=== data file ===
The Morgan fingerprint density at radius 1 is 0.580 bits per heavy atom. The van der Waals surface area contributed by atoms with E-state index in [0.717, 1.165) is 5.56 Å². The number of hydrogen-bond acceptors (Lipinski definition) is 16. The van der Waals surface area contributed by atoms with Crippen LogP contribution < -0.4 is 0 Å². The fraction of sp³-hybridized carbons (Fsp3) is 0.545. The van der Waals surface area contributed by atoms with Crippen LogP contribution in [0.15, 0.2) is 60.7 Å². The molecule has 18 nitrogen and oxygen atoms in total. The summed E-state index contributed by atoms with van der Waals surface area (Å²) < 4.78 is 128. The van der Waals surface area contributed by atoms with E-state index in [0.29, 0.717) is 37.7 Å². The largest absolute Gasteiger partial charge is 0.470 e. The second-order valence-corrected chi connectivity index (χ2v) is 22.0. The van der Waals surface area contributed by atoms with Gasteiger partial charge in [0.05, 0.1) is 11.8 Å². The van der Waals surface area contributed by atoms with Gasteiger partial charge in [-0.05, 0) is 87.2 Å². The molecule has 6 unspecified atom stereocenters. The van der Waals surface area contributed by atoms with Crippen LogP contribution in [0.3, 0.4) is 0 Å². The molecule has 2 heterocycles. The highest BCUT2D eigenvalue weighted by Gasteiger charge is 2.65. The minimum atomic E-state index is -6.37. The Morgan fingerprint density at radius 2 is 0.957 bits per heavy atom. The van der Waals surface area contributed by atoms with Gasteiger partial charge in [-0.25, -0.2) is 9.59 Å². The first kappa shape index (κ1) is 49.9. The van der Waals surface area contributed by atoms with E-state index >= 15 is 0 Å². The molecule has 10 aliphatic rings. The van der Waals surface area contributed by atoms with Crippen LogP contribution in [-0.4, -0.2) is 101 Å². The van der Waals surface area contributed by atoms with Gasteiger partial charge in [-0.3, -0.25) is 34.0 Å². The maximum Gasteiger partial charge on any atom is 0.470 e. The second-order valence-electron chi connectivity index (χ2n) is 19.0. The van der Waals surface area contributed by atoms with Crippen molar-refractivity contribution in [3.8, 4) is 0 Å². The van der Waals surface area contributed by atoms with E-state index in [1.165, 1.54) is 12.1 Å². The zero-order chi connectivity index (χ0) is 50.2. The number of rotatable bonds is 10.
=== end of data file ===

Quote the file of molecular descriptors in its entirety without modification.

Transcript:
The Morgan fingerprint density at radius 1 is 0.580 bits per heavy atom. The van der Waals surface area contributed by atoms with E-state index in [0.717, 1.165) is 5.56 Å². The number of hydrogen-bond acceptors (Lipinski definition) is 16. The van der Waals surface area contributed by atoms with Crippen LogP contribution < -0.4 is 0 Å². The fraction of sp³-hybridized carbons (Fsp3) is 0.545. The van der Waals surface area contributed by atoms with Crippen LogP contribution in [0.15, 0.2) is 60.7 Å². The molecule has 18 nitrogen and oxygen atoms in total. The summed E-state index contributed by atoms with van der Waals surface area (Å²) < 4.78 is 128. The van der Waals surface area contributed by atoms with E-state index in [0.29, 0.717) is 37.7 Å². The largest absolute Gasteiger partial charge is 0.470 e. The second-order valence-corrected chi connectivity index (χ2v) is 22.0. The van der Waals surface area contributed by atoms with Gasteiger partial charge in [0.05, 0.1) is 11.8 Å². The van der Waals surface area contributed by atoms with Gasteiger partial charge in [-0.05, 0) is 87.2 Å². The molecule has 6 unspecified atom stereocenters. The van der Waals surface area contributed by atoms with Crippen LogP contribution in [0.3, 0.4) is 0 Å². The molecule has 2 heterocycles. The highest BCUT2D eigenvalue weighted by Gasteiger charge is 2.65. The minimum atomic E-state index is -6.37. The Morgan fingerprint density at radius 2 is 0.957 bits per heavy atom. The van der Waals surface area contributed by atoms with Gasteiger partial charge in [-0.25, -0.2) is 9.59 Å². The first kappa shape index (κ1) is 49.9. The van der Waals surface area contributed by atoms with E-state index >= 15 is 0 Å². The molecule has 10 aliphatic rings. The van der Waals surface area contributed by atoms with Crippen LogP contribution in [-0.4, -0.2) is 101 Å². The van der Waals surface area contributed by atoms with Gasteiger partial charge in [-0.3, -0.25) is 34.0 Å². The maximum Gasteiger partial charge on any atom is 0.470 e. The second-order valence-electron chi connectivity index (χ2n) is 19.0. The van der Waals surface area contributed by atoms with Crippen molar-refractivity contribution in [3.8, 4) is 0 Å². The van der Waals surface area contributed by atoms with E-state index in [1.165, 1.54) is 12.1 Å². The zero-order chi connectivity index (χ0) is 50.2. The number of rotatable bonds is 10.